Moms are often concerned about nipple confusion but the term “nipple confusion” is a little misleading.
Babies do not start to prefer the nipple of a bottle over the nipple of the breast but rather the flow of the milk. Breastfeeding is hard work. Baby’s have to work hard to pull the milk down.
It is also not a constant flow of milk. It comes in a series of letdowns. Slowing the flow and giving your baby natural breaks before another letdown.
A bottle flow, of course, is fast and furious with no slowing in the flow of the milk.
This is what baby’s start to prefer. They don’t have to work as hard and like the fast flow of the milk.
This is also why a lot of breastfed babies have difficulty when offered a bottle for the first time and seem to choke and become wide-eyed. The flow is very fast for them!
As I stated above, Lactation Consultants recommend waiting at least a month (if not more) before trying to introduce a bottle. The reason for this is to ensure that proper latch and supply are established.
Of course, there are times that a newborn needs to be given a bottle and not all breastfeeding journeys are the same so following the below tips will help ease the transition from breast to bottle and back again!
Tips for Avoiding Nipple Confusion:
- Wait at least a month to introduce a bottle
- Ensure mother’s milk supply is well established (low supply will lead to baby preferring the bottle)
- Practice Paced Feeding
- Use the slowest flow nipple
- Increase Skin to Skin contact when breastfeeding to help them transition back to the breast
- If baby will not take the breast, the use of a nipple shield can help get them back on the breast
- Consult a Lactation Consultant immediately if the baby will not go back to the breast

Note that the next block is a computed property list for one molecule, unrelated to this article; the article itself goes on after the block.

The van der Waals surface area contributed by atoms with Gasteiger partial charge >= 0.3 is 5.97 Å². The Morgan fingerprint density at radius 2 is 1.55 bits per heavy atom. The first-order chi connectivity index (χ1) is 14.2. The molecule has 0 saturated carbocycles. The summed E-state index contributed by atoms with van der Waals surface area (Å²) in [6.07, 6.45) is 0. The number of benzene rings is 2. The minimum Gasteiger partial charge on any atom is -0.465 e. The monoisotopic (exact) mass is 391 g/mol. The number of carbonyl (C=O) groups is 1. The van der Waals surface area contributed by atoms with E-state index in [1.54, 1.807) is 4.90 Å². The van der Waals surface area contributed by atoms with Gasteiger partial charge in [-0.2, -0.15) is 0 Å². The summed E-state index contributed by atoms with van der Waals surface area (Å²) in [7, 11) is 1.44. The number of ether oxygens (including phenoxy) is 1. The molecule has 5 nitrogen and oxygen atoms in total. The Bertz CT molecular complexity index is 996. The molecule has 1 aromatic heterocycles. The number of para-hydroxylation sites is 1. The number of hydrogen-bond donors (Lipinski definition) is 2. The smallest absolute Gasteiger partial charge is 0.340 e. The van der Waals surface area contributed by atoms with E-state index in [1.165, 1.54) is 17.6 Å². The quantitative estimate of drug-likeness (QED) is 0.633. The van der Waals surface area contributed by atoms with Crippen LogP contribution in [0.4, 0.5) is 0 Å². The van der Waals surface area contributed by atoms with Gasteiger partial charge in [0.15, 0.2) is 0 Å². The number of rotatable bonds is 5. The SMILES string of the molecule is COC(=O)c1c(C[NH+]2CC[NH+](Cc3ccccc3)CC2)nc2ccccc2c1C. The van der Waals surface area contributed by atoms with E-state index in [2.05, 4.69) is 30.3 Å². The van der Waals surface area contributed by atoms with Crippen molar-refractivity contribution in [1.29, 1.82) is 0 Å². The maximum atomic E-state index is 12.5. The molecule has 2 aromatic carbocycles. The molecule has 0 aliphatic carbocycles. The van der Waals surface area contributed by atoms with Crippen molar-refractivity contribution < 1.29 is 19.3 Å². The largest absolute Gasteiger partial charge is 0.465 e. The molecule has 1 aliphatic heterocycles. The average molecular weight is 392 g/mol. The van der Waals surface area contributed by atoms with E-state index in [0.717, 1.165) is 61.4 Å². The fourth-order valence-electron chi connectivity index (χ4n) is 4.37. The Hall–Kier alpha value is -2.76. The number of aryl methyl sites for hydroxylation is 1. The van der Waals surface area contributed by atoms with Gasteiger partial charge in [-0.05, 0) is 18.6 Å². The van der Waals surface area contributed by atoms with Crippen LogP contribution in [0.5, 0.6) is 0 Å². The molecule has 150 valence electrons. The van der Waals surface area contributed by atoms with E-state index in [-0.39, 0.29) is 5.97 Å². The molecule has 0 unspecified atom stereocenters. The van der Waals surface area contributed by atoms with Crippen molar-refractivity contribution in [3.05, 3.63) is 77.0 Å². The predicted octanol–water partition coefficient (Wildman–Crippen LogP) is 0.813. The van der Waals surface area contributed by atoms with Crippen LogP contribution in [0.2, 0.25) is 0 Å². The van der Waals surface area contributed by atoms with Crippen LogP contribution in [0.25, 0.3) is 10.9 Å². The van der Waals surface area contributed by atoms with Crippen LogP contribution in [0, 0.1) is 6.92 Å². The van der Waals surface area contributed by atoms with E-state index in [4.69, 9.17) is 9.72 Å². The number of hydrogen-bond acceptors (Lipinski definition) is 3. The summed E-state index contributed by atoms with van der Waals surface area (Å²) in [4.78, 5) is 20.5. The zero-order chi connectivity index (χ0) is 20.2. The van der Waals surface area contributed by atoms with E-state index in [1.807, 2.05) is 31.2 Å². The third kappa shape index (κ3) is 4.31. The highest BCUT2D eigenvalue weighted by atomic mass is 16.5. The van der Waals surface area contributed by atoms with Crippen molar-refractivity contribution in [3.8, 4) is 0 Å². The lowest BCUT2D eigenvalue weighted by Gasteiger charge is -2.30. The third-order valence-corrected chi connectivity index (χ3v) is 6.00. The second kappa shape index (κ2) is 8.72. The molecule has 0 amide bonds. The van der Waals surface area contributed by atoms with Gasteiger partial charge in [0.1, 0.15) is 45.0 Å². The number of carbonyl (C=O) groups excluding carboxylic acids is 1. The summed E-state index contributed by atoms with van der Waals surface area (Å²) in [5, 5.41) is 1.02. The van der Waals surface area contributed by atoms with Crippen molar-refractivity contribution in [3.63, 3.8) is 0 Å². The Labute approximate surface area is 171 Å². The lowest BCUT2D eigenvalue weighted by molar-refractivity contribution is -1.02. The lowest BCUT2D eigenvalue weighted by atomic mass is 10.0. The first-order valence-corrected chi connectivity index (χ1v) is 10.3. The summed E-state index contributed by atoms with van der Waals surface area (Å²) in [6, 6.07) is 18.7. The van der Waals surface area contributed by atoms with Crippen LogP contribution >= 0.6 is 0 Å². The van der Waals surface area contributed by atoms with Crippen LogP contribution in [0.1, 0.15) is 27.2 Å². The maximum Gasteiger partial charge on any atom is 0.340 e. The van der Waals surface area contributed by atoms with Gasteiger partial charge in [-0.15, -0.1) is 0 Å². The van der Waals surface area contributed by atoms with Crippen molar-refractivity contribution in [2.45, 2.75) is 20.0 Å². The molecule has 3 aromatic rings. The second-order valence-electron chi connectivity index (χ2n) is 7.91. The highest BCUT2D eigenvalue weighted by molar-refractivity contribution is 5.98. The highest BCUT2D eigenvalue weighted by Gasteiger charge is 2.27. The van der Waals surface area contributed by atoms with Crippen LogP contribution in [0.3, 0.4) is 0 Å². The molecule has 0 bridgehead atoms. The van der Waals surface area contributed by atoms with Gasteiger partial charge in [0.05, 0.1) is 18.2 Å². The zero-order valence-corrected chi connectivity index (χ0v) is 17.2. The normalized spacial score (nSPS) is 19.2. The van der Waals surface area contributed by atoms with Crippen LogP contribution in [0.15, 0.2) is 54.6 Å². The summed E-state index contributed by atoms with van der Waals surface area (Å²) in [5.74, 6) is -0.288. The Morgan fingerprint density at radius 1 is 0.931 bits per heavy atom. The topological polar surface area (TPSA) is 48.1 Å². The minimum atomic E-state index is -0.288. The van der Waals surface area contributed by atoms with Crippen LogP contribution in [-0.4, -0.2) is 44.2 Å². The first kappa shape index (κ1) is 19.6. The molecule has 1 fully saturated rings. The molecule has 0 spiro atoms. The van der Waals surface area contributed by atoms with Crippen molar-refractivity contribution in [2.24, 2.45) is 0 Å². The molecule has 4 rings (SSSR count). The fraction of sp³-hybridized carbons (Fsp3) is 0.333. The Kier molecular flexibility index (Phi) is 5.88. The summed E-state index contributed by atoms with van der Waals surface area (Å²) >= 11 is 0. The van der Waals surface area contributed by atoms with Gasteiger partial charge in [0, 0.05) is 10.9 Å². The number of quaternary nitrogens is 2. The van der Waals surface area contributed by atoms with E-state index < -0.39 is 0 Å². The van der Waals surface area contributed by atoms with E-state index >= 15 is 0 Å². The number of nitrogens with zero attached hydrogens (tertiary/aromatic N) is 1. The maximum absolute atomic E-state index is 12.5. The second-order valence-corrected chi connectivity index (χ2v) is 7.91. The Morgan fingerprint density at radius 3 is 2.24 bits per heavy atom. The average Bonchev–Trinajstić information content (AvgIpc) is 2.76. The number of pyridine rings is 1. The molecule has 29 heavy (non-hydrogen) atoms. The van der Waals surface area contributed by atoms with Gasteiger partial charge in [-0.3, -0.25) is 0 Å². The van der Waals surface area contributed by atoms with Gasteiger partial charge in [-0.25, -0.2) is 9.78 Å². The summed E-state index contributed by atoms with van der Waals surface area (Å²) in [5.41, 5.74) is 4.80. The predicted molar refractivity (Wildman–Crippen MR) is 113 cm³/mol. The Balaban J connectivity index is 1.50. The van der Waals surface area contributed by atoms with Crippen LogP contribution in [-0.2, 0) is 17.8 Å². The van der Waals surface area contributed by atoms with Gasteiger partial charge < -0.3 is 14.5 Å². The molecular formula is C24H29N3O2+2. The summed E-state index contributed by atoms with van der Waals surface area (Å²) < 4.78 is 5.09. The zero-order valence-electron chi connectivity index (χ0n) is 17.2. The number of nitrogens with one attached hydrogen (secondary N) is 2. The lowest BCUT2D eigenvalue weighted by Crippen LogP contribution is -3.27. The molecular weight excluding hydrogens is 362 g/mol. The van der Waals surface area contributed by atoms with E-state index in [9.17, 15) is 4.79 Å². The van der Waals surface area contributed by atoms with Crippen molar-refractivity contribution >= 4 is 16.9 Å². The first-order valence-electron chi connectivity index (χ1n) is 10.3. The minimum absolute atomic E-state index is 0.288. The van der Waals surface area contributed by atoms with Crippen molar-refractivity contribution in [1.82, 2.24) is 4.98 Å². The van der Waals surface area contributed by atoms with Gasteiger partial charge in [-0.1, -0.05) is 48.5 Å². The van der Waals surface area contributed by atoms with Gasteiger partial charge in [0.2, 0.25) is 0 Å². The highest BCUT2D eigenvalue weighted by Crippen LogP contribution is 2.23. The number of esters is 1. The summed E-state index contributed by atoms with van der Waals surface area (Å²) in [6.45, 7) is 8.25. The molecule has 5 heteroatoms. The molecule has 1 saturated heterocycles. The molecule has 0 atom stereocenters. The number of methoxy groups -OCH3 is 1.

Best Bottles for a Breastfed Baby
Helping a breastfed baby take a bottle is much easier when the bottle is created to mimic the breast.
Standard sized nipples are narrow and small and do not allow your baby to “latch” to them as they would the breast.
There are a lot of wide-mouthed bottles on the market today that make this process much easier and to help your baby be more familiar with the shape.
Below are 3 of my favorite bottles for breastfed babies on the market today. I suggest starting with one of these and seeing which your baby prefers.
1 – Comotomo Baby Bottle
The Comotomo Baby Bottles are designed with a naturally shaped nipple that mimics the breast. It is made of soft, skin-like silicone that makes it easy for baby to grip. It doesn’t leak and has dual vents to help reduce the air ingested by baby. This is a great choice for a breastfed baby!
2 – Mimijumi
I had the pleasure of seeing the Mimijumi bottles at last year’s ABC Kids Expo. I was blown away by the design of this bottle.
It is designed with the widest mouth on the market, has very few pieces so is easy to clean and assemble. Its innovative design stimulated oral and dental development just like breastfeeding. But more importantly, it allows your baby to control the flow of milk making it easier to switch from breast to bottle.
The nipple is a natural shape and has a venting system that reduces colic. It is also made of food grade silicone and nylon and feels like skin.
The Mimijumi is one of the most natural feeling and breast-like bottles I have tested. Perfect for a breastfed baby!
3 – Tommee Tippee Closer to Nature
The Tommee Tippee Closer to Nature line is award-winning. Their wide neck bottles are designed to mimic the natural flex, stretch, and movement of mom’s breast. It features an easy vent value to help reduce air. They are BPA free.
Tommee Tippee is a favorite among moms and a go-to bottle if you are having trouble finding a bottle your baby will take.
Have some tips or questions about introducing a bottle to your baby? Leave a comment and let’s discuss!